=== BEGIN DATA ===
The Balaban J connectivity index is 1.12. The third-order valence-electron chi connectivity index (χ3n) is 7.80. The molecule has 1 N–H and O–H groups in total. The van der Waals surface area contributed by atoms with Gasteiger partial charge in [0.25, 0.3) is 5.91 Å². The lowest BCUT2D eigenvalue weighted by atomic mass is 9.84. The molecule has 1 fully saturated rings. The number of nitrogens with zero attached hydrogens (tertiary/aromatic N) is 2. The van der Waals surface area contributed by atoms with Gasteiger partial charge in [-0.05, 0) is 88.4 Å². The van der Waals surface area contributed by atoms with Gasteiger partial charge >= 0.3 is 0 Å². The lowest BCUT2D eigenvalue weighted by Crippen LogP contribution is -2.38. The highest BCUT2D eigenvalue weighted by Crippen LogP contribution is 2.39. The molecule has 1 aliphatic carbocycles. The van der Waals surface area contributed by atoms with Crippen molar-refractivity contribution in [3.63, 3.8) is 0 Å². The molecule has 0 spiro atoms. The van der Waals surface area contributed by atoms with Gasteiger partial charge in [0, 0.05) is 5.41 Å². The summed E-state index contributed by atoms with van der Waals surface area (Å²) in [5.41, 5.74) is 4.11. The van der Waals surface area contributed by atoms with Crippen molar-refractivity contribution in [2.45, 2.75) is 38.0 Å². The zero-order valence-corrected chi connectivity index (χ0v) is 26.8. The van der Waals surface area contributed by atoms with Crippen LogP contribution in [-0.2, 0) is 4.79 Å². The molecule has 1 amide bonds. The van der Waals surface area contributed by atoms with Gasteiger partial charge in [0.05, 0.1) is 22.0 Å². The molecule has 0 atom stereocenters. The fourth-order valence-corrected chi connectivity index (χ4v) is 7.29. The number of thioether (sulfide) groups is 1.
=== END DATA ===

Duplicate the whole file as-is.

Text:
The Balaban J connectivity index is 1.12. The third-order valence-electron chi connectivity index (χ3n) is 7.80. The molecule has 1 N–H and O–H groups in total. The van der Waals surface area contributed by atoms with Gasteiger partial charge in [0.25, 0.3) is 5.91 Å². The lowest BCUT2D eigenvalue weighted by atomic mass is 9.84. The molecule has 1 fully saturated rings. The number of nitrogens with zero attached hydrogens (tertiary/aromatic N) is 2. The van der Waals surface area contributed by atoms with Gasteiger partial charge in [-0.05, 0) is 88.4 Å². The van der Waals surface area contributed by atoms with Gasteiger partial charge >= 0.3 is 0 Å². The lowest BCUT2D eigenvalue weighted by Crippen LogP contribution is -2.38. The highest BCUT2D eigenvalue weighted by Crippen LogP contribution is 2.39. The molecule has 1 aliphatic carbocycles. The van der Waals surface area contributed by atoms with Crippen molar-refractivity contribution in [3.63, 3.8) is 0 Å². The molecule has 0 spiro atoms. The van der Waals surface area contributed by atoms with Gasteiger partial charge in [0, 0.05) is 5.41 Å². The summed E-state index contributed by atoms with van der Waals surface area (Å²) in [5.41, 5.74) is 4.11. The van der Waals surface area contributed by atoms with Crippen molar-refractivity contribution in [2.45, 2.75) is 38.0 Å². The zero-order valence-corrected chi connectivity index (χ0v) is 26.8. The van der Waals surface area contributed by atoms with Crippen LogP contribution in [-0.2, 0) is 4.79 Å². The molecule has 1 amide bonds. The van der Waals surface area contributed by atoms with Gasteiger partial charge in [0.05, 0.1) is 22.0 Å². The molecule has 0 atom stereocenters. The fourth-order valence-corrected chi connectivity index (χ4v) is 7.29. The number of thioether (sulfide) groups is 1.